The amazing thing is why the Mennonites were here in the first place! Pennsylvania’s founder, William Penn, was a religious dissenter in England. He did time in The Tower of London for writing Quaker pamphlets with charming titles such as, “No Cross, No Crown.” He famously declared religious freedom in his colony, stating in his Charter, “We cannot make windows into men’s souls.” Which is why the first Jews in the Americas lived in Philadelphia, and why it’s home to the oldest Catholic Church in English-speaking North America. So, when the Mennonites fled Germany, PA was the only colony they could settle in. 


Mary E.Childs, nee Sirbak, nee Miller, 1929 – present

Here is their daughter, my maternal-grandmother. I hate to say it, but Grandmom is HOT! She helped her parents during WWII and after, but she soon caught the eye of a dashing fella, and a Catholic! *gasp!*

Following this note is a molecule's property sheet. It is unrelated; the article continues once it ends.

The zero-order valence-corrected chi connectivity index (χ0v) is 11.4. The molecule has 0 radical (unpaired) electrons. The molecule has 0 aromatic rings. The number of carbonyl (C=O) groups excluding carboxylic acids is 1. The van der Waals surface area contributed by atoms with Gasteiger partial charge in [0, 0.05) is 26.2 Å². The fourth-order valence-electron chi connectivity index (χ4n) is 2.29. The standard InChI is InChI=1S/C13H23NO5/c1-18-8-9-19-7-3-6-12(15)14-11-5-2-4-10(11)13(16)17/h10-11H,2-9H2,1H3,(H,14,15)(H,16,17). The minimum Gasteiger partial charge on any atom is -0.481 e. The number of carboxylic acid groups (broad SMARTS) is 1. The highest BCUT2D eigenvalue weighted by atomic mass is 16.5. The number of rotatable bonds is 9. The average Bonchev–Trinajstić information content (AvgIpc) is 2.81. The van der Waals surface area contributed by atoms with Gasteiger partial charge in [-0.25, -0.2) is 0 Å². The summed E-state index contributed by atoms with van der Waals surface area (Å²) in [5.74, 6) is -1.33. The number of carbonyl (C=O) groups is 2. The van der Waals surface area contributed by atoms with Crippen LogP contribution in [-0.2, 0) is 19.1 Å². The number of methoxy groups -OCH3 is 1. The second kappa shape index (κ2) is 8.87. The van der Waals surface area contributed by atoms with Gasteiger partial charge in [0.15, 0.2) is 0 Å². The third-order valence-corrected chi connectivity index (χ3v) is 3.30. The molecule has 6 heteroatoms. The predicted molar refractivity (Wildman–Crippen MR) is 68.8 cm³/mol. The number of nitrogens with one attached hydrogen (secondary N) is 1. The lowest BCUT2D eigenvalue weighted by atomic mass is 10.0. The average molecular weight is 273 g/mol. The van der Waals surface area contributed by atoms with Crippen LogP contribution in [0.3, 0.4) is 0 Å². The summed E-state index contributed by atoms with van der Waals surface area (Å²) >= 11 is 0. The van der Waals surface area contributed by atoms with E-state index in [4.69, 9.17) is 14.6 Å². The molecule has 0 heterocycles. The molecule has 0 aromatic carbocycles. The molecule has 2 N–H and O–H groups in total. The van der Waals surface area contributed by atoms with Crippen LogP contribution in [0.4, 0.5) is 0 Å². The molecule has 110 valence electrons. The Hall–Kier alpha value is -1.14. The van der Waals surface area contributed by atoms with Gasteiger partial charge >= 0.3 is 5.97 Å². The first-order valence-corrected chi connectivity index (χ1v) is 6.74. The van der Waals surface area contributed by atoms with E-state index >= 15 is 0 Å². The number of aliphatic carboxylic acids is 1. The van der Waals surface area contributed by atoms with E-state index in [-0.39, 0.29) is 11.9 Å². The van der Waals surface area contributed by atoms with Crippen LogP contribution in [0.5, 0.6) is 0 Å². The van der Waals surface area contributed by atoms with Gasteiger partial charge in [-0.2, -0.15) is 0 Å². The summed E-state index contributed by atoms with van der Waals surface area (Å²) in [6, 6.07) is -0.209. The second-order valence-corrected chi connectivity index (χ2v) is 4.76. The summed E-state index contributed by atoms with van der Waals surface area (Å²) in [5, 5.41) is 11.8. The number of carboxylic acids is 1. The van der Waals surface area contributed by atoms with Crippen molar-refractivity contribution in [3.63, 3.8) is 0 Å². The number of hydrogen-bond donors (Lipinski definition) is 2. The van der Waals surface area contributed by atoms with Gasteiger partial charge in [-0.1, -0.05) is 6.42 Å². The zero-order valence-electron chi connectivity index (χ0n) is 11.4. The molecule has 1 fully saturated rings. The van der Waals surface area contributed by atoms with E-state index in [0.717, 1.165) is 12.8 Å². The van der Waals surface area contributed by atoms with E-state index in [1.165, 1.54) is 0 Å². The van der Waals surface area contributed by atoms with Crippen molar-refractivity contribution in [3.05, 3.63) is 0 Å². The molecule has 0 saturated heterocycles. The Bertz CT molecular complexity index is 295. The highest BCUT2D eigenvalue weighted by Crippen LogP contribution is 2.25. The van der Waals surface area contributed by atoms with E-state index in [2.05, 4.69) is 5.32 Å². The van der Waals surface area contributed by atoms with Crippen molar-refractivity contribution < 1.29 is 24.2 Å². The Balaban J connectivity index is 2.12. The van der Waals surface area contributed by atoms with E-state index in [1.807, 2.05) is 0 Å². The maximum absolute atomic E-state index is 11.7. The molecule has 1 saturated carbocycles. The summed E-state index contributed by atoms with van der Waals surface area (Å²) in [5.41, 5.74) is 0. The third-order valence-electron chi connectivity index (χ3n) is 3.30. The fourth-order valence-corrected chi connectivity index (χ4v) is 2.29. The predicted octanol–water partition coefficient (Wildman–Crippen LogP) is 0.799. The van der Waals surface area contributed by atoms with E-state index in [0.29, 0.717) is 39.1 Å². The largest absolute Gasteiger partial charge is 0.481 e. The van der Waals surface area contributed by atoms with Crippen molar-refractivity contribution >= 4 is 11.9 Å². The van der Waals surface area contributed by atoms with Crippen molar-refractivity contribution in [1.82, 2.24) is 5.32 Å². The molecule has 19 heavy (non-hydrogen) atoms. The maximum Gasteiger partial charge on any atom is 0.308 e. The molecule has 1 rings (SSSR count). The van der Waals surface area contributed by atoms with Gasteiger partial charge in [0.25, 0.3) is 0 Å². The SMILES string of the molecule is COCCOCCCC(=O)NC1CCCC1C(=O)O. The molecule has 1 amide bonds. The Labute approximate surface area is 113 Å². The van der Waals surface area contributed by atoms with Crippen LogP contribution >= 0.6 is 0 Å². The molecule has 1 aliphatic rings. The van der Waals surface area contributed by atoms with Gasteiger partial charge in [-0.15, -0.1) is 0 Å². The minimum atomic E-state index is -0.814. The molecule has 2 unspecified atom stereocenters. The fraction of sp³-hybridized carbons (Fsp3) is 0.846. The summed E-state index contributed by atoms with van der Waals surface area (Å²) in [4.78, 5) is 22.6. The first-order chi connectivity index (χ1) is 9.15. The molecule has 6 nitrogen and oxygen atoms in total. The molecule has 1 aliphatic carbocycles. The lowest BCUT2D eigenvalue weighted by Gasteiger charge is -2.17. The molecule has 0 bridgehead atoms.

The Magyars!



Joseph P. Sirbak, 1926-1981

My maternal-grandfather was the son of Hungarian immigrants, who fled Europe when the Austro-Hungarian Empire landed on the losing side of WWI. And, apparently, people from Hungary identify as Magyars, a horse-archer people from the Steppes who took that land in the early middle ages. It was Latin writers who called them Huns!

Even the women served during WWII in this family!

But obviously we’re concerned with Mary Miller and Joe Sirbak. Because they made my Mom.


Mom. Eating a sandwich while striking management and a pose!

Yeppers, so that’s how you make this lady. This woman who left her hometown in Lancaster to move to Philadelphia, to work as a social worker in the blighted area of Front and York Street. She was also shop steward for her union at her welfare office. Yes, I get my bleeding liberal heart from her and that whole nutty family!

So that’s the maternal side of my family. Let’s go back to the tumult of WWI, and the Italians and Greeks who fled here, and check out my Dad’s side.